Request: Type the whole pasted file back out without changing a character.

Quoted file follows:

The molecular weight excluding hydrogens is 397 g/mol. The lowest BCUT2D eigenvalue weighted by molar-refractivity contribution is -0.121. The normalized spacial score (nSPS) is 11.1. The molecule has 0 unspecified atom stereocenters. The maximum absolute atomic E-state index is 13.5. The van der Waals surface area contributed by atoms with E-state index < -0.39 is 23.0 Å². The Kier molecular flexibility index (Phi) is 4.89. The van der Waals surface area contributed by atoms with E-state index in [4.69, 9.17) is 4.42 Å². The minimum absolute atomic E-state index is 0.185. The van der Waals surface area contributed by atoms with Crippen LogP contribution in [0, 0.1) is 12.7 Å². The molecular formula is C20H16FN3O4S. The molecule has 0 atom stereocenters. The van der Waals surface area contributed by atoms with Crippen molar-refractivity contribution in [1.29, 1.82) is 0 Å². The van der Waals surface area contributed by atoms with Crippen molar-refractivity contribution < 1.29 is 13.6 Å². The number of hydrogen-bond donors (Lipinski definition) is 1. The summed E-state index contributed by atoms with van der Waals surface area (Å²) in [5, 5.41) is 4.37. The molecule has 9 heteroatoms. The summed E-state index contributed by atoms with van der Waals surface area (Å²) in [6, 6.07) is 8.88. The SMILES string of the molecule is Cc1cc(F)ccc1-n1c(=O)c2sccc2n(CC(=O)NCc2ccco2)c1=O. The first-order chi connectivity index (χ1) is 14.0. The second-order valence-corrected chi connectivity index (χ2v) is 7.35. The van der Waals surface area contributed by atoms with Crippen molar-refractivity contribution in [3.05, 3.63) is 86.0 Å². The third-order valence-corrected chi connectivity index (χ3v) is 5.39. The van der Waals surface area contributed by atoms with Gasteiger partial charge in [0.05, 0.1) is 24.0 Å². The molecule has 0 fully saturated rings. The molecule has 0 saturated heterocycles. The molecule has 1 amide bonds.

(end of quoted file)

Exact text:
The molecular weight excluding hydrogens is 397 g/mol. The lowest BCUT2D eigenvalue weighted by molar-refractivity contribution is -0.121. The normalized spacial score (nSPS) is 11.1. The molecule has 0 unspecified atom stereocenters. The maximum absolute atomic E-state index is 13.5. The van der Waals surface area contributed by atoms with E-state index < -0.39 is 23.0 Å². The Kier molecular flexibility index (Phi) is 4.89. The van der Waals surface area contributed by atoms with E-state index in [4.69, 9.17) is 4.42 Å². The minimum absolute atomic E-state index is 0.185. The van der Waals surface area contributed by atoms with Crippen LogP contribution in [0, 0.1) is 12.7 Å². The molecular formula is C20H16FN3O4S. The molecule has 0 atom stereocenters. The van der Waals surface area contributed by atoms with Crippen molar-refractivity contribution in [1.29, 1.82) is 0 Å². The van der Waals surface area contributed by atoms with Crippen molar-refractivity contribution < 1.29 is 13.6 Å². The number of hydrogen-bond donors (Lipinski definition) is 1. The summed E-state index contributed by atoms with van der Waals surface area (Å²) in [5, 5.41) is 4.37. The molecule has 9 heteroatoms. The summed E-state index contributed by atoms with van der Waals surface area (Å²) in [6, 6.07) is 8.88. The SMILES string of the molecule is Cc1cc(F)ccc1-n1c(=O)c2sccc2n(CC(=O)NCc2ccco2)c1=O. The first-order chi connectivity index (χ1) is 14.0. The second-order valence-corrected chi connectivity index (χ2v) is 7.35. The van der Waals surface area contributed by atoms with Crippen molar-refractivity contribution in [3.05, 3.63) is 86.0 Å². The third-order valence-corrected chi connectivity index (χ3v) is 5.39. The van der Waals surface area contributed by atoms with Gasteiger partial charge in [0.05, 0.1) is 24.0 Å². The molecule has 0 fully saturated rings. The molecule has 0 saturated heterocycles. The molecule has 1 amide bonds.